CHICAGO (Reuters) - The fate of a landmark U.S. requirement to blend increasing amounts of biofuels into the nation’s gasoline pool rests on the meaning of three words tucked into a mammoth law: unless there is “inadequate domestic supply.”
But “supply” of what? The law does not say.
As a years-long battle over the future of the U.S. fuel supply begins to shift to the courts, the two fierce foes - the biofuel industry and oil refiners - are debating a definition that lawyers say leaves much room for interpretation.
To ethanol backers, the phrase seems clear: it’s the volume of renewable fuel that can be produced or imported; and at the moment ethanol is abundant, with falling corn prices and a record harvest spurring production.
To the oil industry, it’s something else entirely: the volume of biofuel-blended gasoline or diesel that can be physically sold in the United States. They say the country lacks the consumer demand and physical infrastructure to sell gasoline blended with more than 10 percent ethanol - a “blend wall” that, in essence, restricts supply.
According to a draft U.S. Environmental Protection Agency proposal reported by Reuters and other news outlets last week, the EPA appears sympathetic to the oil groups’ argument.
In the proposal for the 2014 blending requirements - which are not yet finalized - the agency proposed to cut them a break by invoking for the first time a clause in the law that allows it to waive the blending targets if it finds there to be “inadequate domestic supply.”
The constraints on fuel consumption caused by the blend wall, the EPA argued, are grounds for such a finding.
“The language of the statute is ambiguous enough to at least be open to some more expansive interpretation like this,” said Alan Sachs, a consultant to Washington, D.C.-based law firm Beveridge & Diamond, which works on environmental issues.
Sachs said he would expect a legal challenge to any interpretation of the three-word phrase. The blending rules have already been heavily litigated by the ethanol and oil lobbies, with two more lawsuits filed just last week over the EPA’s 2013 biofuel blending requirements.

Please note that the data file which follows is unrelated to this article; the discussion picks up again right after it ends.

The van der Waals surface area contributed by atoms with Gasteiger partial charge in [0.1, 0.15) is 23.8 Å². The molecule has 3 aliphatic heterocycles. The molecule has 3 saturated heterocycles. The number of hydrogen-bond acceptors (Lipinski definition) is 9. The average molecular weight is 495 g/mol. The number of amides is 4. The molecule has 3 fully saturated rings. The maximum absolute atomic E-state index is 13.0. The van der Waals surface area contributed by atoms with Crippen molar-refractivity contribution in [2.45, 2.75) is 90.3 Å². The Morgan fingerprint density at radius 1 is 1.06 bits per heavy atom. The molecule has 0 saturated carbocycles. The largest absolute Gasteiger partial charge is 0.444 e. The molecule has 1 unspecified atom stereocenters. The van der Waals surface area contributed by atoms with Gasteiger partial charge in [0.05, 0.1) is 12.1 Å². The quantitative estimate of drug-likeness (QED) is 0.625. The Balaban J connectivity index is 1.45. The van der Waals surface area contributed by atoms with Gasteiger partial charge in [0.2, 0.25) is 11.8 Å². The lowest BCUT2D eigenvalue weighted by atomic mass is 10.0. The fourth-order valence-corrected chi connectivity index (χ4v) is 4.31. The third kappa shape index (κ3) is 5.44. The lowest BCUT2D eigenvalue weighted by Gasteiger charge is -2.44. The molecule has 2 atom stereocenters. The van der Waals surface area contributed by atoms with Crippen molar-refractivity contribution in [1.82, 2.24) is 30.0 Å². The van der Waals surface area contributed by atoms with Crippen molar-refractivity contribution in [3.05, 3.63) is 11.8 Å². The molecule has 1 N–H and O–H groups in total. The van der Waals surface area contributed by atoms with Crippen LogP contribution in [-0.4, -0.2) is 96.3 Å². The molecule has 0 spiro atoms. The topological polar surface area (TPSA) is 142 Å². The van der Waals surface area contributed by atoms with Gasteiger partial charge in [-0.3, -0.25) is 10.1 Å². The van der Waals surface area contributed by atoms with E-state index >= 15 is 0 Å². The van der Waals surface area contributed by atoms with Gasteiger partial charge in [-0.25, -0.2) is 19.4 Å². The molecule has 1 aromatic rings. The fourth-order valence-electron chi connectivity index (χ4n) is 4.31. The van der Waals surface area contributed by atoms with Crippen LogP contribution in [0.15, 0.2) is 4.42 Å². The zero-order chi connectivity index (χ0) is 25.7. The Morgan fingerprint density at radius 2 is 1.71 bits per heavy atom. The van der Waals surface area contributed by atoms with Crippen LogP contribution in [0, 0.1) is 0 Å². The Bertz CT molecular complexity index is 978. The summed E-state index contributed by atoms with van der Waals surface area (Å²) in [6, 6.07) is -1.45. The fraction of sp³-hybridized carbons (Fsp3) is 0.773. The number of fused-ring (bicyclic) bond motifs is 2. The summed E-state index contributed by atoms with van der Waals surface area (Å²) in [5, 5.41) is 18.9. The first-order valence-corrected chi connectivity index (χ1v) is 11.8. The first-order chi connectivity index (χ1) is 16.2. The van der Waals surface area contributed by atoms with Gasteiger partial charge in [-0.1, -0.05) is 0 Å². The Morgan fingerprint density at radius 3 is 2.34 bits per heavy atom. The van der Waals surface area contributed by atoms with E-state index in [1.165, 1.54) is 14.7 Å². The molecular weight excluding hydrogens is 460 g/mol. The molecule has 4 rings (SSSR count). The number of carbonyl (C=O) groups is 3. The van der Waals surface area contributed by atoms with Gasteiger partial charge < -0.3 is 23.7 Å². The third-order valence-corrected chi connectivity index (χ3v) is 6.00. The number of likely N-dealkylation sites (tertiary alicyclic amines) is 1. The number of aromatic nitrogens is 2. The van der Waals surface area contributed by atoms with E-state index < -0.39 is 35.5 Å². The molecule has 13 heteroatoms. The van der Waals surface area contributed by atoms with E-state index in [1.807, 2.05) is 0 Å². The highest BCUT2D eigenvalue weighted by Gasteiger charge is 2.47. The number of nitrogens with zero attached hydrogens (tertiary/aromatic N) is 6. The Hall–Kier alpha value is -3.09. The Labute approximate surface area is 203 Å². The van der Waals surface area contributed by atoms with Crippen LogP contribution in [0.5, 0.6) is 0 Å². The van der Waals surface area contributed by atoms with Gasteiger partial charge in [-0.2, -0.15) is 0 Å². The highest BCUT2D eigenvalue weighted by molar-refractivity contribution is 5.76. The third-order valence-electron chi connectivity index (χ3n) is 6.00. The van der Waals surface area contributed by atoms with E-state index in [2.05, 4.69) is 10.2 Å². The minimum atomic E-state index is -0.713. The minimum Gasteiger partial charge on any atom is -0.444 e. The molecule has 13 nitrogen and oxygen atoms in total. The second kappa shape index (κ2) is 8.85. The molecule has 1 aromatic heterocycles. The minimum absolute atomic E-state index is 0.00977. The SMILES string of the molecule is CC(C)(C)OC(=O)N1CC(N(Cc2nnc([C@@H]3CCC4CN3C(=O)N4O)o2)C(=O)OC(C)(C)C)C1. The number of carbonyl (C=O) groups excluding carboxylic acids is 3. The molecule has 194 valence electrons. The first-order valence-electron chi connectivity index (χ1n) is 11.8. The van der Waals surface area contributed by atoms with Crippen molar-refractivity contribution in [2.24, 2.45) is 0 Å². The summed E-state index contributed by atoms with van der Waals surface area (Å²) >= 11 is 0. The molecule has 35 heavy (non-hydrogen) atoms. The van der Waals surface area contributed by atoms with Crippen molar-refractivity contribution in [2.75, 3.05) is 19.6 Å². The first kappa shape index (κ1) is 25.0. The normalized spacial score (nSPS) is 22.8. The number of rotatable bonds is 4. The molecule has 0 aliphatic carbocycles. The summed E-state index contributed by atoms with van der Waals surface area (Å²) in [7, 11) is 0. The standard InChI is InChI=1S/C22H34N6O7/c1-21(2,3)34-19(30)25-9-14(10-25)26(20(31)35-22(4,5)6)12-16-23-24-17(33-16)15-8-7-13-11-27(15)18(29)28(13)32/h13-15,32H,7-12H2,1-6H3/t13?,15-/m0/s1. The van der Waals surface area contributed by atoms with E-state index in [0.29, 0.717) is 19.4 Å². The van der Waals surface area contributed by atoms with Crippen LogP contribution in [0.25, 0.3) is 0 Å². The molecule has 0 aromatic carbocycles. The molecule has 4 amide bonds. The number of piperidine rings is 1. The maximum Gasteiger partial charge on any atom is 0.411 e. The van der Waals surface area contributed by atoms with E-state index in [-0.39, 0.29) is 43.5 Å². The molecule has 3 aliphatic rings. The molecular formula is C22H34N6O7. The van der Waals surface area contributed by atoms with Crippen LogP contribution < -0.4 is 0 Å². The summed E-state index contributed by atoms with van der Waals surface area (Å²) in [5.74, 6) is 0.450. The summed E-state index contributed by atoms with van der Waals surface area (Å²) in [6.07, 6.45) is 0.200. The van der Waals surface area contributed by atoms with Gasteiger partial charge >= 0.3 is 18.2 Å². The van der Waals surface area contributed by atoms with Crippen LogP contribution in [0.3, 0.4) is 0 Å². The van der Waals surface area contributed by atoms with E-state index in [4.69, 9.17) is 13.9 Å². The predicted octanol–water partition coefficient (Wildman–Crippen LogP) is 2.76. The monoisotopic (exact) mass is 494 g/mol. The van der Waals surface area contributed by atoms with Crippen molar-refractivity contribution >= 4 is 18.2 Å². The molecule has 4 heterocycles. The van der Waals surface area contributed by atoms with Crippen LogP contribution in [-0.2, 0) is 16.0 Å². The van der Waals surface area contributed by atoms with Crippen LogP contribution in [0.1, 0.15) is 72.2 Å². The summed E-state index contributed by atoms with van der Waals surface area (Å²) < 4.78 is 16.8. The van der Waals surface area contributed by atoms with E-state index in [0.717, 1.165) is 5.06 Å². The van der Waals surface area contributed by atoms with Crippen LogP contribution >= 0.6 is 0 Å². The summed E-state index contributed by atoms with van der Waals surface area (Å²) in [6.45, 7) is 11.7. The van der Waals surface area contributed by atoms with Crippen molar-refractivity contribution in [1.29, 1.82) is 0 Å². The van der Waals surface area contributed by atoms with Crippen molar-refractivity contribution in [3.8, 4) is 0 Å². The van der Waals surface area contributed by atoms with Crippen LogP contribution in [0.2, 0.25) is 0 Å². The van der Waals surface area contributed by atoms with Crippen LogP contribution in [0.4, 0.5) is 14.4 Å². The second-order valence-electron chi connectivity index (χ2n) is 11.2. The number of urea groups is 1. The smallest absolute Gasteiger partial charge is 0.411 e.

The “inadequate supply” clause is one of two escape hatches Congress built into a 2007 law mandating increasing blending volumes of the biofuels. Anticipating the possibility that the EPA might need to waive the requirements at some point in the future, lawmakers gave them two possible reasons to do so.
The first of the so-called general waivers is relatively clear: it allows for a volume decrease if “implementation ... would severely harm the economy or environment of a State, a region, or the United States.”
The second one, invoked by the EPA in its proposal, allows for a reduction in mandated volumes only if there is “inadequate domestic supply.”
To the Renewable Fuels Association, which represents ethanol producers, there is no question.
“Inadequate domestic supply of - and this is important - of renewable fuel,” said Bob Dinneen, the organization’s president. “And we’re swimming in renewable fuel. Inadequate domestic supply is not an issue.”
The oil industry takes a different view. Refiners need to prove they are using a certain percentage of ethanol to meet the EPA’s quotas, and use RINs or Renewable Identification Numbers, as proof of compliance. But they fear that it will be impossible to blend enough ethanol into gasoline to meet next year’s quota, causing a shortage of RINs.